You have the right to carry out improvements or alterations to your home, but you must always get the council's written permission first.
As part of the process, a maintenance surveyor may visit you to discuss what you have in mind, particularly for larger projects. Permission may be refused. It won't be unreasonably withheld though, and reasons for refusal will always be given.
You must also get planning and building regulations approval where necessary, and pay all the application fees yourself.
For anything that involves gas pipework or gas appliances, the work must be carried out by a Gas Safe registered engineer - see our page on gas safety.
Electrical work must be carried out by a qualified electrician - they will usually be a member of the Electrical Contractors' Association (ECA) or the National Inspection Council for Electrical Installation Contractors (NICEIC)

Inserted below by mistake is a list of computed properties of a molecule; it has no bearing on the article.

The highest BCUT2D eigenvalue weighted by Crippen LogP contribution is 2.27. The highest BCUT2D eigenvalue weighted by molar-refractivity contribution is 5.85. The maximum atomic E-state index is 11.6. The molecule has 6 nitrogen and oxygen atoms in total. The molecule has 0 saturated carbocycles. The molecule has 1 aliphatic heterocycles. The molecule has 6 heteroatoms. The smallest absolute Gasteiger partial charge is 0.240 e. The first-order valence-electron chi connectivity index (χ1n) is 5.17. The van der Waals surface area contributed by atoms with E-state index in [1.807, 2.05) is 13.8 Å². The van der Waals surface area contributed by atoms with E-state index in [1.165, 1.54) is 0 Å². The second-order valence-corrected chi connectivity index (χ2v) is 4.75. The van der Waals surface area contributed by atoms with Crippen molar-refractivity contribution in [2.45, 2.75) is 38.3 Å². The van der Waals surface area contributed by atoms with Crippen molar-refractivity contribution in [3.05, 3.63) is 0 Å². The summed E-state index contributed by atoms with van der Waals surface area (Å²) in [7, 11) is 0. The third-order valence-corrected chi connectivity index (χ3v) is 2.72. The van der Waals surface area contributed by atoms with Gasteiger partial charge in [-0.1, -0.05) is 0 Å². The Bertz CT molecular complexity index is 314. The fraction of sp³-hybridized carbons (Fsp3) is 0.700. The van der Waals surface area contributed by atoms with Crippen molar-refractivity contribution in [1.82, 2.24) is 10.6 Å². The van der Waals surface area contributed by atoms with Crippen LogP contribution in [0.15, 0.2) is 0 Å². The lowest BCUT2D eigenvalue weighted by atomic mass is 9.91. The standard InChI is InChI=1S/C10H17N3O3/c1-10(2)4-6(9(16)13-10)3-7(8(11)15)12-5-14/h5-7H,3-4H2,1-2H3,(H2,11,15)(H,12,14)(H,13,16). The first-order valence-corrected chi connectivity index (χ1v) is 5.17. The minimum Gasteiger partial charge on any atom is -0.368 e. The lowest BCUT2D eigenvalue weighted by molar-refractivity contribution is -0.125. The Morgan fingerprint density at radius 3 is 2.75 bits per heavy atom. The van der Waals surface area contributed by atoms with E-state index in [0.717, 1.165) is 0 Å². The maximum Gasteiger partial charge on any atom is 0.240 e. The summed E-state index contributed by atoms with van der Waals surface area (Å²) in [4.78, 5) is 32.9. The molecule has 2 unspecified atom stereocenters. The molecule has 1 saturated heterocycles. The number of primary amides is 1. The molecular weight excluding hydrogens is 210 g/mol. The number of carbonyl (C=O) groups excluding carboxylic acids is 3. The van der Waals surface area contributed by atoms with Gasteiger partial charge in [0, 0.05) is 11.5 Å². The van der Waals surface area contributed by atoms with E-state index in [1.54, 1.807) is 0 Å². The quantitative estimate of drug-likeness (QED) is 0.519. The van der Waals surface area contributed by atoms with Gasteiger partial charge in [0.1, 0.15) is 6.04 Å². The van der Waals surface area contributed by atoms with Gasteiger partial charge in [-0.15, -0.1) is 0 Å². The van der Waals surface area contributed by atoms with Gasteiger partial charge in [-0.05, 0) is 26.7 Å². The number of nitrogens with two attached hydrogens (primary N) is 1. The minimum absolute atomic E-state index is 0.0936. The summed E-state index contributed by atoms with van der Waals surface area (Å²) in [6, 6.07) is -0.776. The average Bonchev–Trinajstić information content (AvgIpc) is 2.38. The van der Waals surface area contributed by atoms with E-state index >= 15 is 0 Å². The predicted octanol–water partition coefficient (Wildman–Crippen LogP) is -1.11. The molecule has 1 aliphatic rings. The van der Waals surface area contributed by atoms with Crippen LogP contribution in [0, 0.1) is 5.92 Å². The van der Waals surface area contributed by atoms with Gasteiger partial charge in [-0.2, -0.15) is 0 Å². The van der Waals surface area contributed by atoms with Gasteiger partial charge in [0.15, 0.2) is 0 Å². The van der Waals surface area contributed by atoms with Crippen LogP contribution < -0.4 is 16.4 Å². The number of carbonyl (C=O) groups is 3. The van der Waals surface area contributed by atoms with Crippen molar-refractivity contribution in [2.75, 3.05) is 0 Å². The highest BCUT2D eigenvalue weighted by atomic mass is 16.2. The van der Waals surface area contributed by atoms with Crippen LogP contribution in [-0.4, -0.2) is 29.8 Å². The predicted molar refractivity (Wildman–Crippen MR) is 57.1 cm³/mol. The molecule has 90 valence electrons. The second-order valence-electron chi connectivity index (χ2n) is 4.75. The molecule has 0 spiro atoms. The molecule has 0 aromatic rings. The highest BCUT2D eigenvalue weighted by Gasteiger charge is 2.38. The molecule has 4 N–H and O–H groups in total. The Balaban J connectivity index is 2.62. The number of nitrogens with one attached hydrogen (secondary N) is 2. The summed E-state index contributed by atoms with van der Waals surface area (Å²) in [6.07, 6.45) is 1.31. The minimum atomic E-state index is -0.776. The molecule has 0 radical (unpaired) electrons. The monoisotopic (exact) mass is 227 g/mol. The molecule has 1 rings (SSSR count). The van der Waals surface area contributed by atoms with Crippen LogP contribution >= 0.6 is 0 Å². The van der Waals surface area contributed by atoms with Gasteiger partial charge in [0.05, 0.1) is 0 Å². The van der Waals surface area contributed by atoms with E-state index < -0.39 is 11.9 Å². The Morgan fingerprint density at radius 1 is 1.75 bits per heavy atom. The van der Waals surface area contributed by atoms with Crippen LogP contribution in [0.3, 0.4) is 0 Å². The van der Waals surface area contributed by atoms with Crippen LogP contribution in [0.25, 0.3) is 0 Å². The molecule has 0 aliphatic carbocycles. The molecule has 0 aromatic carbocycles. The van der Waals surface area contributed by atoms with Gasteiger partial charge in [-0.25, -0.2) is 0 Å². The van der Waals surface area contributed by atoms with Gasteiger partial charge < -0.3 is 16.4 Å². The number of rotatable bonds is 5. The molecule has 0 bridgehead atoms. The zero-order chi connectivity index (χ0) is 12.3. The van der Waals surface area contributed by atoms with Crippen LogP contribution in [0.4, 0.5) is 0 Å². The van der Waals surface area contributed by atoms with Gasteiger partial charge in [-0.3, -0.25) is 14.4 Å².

Improvements you can make yourself include:
- internal layout changes
- building extensions
- erecting garages, sheds, or greenhouses in the garden (permission for sheds or greenhouses on shared or communal land is likely to be refused)
- installing a gas fire
- installing central heating
- fitting a new bathroom
- fitting new kitchen units
- putting in a new fireplace
- installing extra electrical sockets
- installing a drive or hard standing
- erecting new fencing and gates
You may be able to get a grant from the council for installing a drive or hard standing. Ask at your local housing office.
You'll usually have to repair and maintain anything that you have had fitted yourself, at your own cost.
Right to compensation for improvements
If you've carried out improvements since 1 April 1994 with the council's permission, you may be able to get compensation at the end of your tenancy. The improvements you've made won't increase your rent, or the purchase price of your home, if you decide to buy it.
Page last updated 07/06/2016